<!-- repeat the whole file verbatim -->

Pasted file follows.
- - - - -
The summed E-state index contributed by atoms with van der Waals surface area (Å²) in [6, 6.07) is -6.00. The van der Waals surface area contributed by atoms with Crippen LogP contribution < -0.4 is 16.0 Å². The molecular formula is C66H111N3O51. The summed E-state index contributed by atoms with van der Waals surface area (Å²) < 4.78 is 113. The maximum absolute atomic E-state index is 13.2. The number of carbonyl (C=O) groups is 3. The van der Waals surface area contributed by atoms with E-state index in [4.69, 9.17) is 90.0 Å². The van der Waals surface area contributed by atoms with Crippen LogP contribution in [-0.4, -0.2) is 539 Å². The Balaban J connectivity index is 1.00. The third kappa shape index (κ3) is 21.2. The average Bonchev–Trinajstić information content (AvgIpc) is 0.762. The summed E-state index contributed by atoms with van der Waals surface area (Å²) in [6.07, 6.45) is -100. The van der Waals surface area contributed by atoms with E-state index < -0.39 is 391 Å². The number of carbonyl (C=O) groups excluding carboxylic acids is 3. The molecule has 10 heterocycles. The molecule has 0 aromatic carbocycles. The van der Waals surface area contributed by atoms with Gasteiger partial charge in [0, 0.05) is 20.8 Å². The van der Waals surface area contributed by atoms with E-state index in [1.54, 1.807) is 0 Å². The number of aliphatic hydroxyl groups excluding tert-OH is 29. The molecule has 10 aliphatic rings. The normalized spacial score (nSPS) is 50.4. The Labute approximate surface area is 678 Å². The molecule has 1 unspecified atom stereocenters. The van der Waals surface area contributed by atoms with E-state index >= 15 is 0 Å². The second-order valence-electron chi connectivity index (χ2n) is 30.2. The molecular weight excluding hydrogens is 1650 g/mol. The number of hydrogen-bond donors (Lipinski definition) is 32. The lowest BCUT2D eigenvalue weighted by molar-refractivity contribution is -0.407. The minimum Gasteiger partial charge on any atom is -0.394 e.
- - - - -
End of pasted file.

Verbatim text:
The summed E-state index contributed by atoms with van der Waals surface area (Å²) in [6, 6.07) is -6.00. The van der Waals surface area contributed by atoms with Crippen LogP contribution < -0.4 is 16.0 Å². The molecular formula is C66H111N3O51. The summed E-state index contributed by atoms with van der Waals surface area (Å²) < 4.78 is 113. The maximum absolute atomic E-state index is 13.2. The number of carbonyl (C=O) groups is 3. The van der Waals surface area contributed by atoms with E-state index in [4.69, 9.17) is 90.0 Å². The van der Waals surface area contributed by atoms with Crippen LogP contribution in [-0.4, -0.2) is 539 Å². The Balaban J connectivity index is 1.00. The third kappa shape index (κ3) is 21.2. The average Bonchev–Trinajstić information content (AvgIpc) is 0.762. The summed E-state index contributed by atoms with van der Waals surface area (Å²) in [6.07, 6.45) is -100. The van der Waals surface area contributed by atoms with E-state index < -0.39 is 391 Å². The number of carbonyl (C=O) groups excluding carboxylic acids is 3. The molecule has 10 heterocycles. The molecule has 0 aromatic carbocycles. The van der Waals surface area contributed by atoms with Gasteiger partial charge in [0, 0.05) is 20.8 Å². The van der Waals surface area contributed by atoms with E-state index in [1.54, 1.807) is 0 Å². The number of aliphatic hydroxyl groups excluding tert-OH is 29. The molecule has 10 aliphatic rings. The normalized spacial score (nSPS) is 50.4. The Labute approximate surface area is 678 Å². The molecule has 1 unspecified atom stereocenters. The van der Waals surface area contributed by atoms with E-state index >= 15 is 0 Å². The second-order valence-electron chi connectivity index (χ2n) is 30.2. The molecular weight excluding hydrogens is 1650 g/mol. The number of hydrogen-bond donors (Lipinski definition) is 32. The lowest BCUT2D eigenvalue weighted by molar-refractivity contribution is -0.407. The minimum Gasteiger partial charge on any atom is -0.394 e.